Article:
, Volume 9, Issue 1, pp 69–84

Happiness, Cerebroscopes and Incorrigibility: Prospects for Neuroeudaimonia

Original Paper

DOI: 10.1007/s12152-016-9254-y

Cite this article as:
Hare, S.M. & Vincent, N.A. Neuroethics (2016) 9: 69. doi:10.1007/s12152-016-9254-y


Suppose you want to live a happy life. Who should you turn to for advice? We normally think that we know best about our own happiness. But recent work in psychology and neuroscience suggests that we are often mistaken about our own natures, and that sometimes scientists know us better than we know ourselves. Does this mean that to live a happy life we should ask scientists for advice rather than relying on our introspection? In what follows, we highlight ways in which the science of happiness could help us live happy lives, but we also argue that, in other ways, our navel gazing will remain indispensable.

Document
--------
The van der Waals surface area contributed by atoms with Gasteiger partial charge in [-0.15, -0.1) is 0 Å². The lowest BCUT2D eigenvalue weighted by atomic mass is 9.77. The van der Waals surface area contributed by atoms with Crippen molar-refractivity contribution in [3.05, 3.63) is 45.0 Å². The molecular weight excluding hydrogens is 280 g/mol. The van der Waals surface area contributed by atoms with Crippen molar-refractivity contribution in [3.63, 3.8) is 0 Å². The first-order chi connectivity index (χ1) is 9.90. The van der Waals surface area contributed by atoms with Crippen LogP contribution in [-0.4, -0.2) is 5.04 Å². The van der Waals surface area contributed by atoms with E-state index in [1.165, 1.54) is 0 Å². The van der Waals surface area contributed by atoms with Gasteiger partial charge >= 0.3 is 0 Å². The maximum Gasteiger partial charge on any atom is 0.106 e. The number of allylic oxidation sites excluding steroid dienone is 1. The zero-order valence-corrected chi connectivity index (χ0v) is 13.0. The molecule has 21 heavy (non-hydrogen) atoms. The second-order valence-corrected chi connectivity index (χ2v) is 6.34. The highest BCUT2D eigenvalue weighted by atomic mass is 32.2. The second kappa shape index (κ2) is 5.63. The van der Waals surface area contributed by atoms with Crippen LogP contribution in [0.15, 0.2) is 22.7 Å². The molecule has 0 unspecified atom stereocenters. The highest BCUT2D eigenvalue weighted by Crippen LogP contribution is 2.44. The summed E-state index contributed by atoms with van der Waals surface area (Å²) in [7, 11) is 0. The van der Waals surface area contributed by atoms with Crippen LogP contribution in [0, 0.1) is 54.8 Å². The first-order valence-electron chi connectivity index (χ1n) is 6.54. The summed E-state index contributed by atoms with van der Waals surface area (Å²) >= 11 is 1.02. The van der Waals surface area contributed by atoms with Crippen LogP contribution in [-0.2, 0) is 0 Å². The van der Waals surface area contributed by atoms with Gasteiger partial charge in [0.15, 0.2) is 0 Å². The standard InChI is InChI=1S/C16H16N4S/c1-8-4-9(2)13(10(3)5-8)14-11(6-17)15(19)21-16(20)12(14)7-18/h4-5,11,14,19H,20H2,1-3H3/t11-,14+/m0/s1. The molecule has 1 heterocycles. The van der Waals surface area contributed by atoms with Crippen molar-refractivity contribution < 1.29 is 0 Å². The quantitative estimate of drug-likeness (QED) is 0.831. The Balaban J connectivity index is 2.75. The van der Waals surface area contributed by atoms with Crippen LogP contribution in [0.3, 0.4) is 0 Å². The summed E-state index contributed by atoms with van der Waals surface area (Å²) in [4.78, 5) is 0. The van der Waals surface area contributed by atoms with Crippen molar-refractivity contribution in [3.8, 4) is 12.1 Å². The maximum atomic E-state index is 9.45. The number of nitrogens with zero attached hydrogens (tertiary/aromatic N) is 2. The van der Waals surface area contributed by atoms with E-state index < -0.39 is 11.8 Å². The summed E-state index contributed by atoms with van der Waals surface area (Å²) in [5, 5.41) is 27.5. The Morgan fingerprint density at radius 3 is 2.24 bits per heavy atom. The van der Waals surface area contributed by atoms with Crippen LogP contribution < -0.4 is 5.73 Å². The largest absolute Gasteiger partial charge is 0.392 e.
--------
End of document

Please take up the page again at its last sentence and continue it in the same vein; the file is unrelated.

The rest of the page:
Happiness fMRI IAT Incorrigibility 

Copyright information

© Springer Science+Business Media Dordrecht 2016

Authors and Affiliations

  1. 1.Neuroscience InstituteGeorgia State UniversityAtlantaUSA
  2. 2.Department of Philosophy, Neuroscience Institute, and College of LawAtlantaUSA
  3. 3.Department of PhilosophyMacquarie UniversitySydneyAustralia
  4. 4.Department of PhilosophyTechnische Universiteit, DelftDelftThe Netherlands

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